Thousands left the National Church – and thousands more became Zuists – during the last quarter of 2015, new data from the National Registry reveals.
According to the newly-released figures, some 2,400 Icelanders de-registered from the National Church between October 1 and December 31 of last year. During this same period of time, 3,200 Icelanders registered themselves in Zuism in Iceland (Zuism á Íslandi), a religious organisation created last year that honours the ancient Sumerian pantheon as the supreme deities.
Of those who joined Zuism, about half were previously registered in the National Church, while the other approximate half were not registered in any religious organisation.
National Church registration has been steadily declining and, according to the most recent Gallup poll on the matter, about 71% of Icelanders favour separation of church and state.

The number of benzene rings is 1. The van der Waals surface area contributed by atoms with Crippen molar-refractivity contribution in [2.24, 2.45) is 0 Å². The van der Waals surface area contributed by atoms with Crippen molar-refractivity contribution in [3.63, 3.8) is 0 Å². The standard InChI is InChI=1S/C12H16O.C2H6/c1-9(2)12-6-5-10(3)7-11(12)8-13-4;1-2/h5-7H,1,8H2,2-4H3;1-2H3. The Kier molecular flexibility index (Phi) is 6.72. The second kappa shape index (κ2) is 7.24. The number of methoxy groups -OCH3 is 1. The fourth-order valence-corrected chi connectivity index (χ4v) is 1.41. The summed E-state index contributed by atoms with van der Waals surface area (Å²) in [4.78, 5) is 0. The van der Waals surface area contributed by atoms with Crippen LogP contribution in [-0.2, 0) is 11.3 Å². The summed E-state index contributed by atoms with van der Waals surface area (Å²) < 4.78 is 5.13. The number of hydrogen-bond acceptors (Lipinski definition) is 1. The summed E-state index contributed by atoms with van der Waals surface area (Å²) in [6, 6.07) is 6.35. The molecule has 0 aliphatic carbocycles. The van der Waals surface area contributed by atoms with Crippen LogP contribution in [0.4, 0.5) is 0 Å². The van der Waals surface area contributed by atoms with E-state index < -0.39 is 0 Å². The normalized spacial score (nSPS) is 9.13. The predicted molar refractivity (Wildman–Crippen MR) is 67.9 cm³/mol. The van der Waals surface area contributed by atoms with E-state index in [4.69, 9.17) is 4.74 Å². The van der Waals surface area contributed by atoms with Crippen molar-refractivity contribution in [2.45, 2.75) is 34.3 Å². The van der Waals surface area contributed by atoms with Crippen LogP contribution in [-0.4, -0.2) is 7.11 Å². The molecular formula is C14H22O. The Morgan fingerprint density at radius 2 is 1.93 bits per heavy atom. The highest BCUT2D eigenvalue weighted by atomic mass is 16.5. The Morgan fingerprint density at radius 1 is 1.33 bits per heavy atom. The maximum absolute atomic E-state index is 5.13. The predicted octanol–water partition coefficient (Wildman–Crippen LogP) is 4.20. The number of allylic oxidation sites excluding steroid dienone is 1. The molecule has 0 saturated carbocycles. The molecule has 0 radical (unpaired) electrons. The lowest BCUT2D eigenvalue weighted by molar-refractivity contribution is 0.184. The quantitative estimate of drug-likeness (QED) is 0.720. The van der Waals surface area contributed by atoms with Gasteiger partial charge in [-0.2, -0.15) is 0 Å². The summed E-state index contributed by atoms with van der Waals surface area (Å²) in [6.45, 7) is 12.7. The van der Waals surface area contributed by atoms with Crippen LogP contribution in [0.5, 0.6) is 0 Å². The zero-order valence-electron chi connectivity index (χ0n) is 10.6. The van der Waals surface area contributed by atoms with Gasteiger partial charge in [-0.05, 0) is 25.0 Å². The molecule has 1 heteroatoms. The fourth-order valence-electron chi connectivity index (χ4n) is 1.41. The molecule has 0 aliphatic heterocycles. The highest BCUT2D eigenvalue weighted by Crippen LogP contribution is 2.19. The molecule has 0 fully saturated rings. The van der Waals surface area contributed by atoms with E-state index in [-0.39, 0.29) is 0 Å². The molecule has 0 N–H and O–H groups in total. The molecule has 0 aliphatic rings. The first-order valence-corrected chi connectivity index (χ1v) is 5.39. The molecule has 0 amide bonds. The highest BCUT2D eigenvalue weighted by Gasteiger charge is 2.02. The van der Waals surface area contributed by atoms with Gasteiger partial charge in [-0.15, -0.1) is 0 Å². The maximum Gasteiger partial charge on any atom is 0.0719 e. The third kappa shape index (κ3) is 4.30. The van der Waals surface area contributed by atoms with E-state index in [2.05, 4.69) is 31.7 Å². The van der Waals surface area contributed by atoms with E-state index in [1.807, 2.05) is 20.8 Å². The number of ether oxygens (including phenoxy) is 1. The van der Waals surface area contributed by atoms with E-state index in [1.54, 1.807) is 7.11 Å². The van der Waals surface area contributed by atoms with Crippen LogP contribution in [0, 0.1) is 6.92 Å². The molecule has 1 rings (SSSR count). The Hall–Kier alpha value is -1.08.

A particular point of contention has been a portion of income tax revenue called “parish fees” (sóknargjöld), which helps fund the church. In fact, the attraction to Zuism for many – if not most – Icelanders has been their promise to give members their share of the government support Zuism in Iceland receives. This has prompted criticism from some politicians, with the contention that Zuism in Iceland is not so much a religious organisation as it is a political action group.
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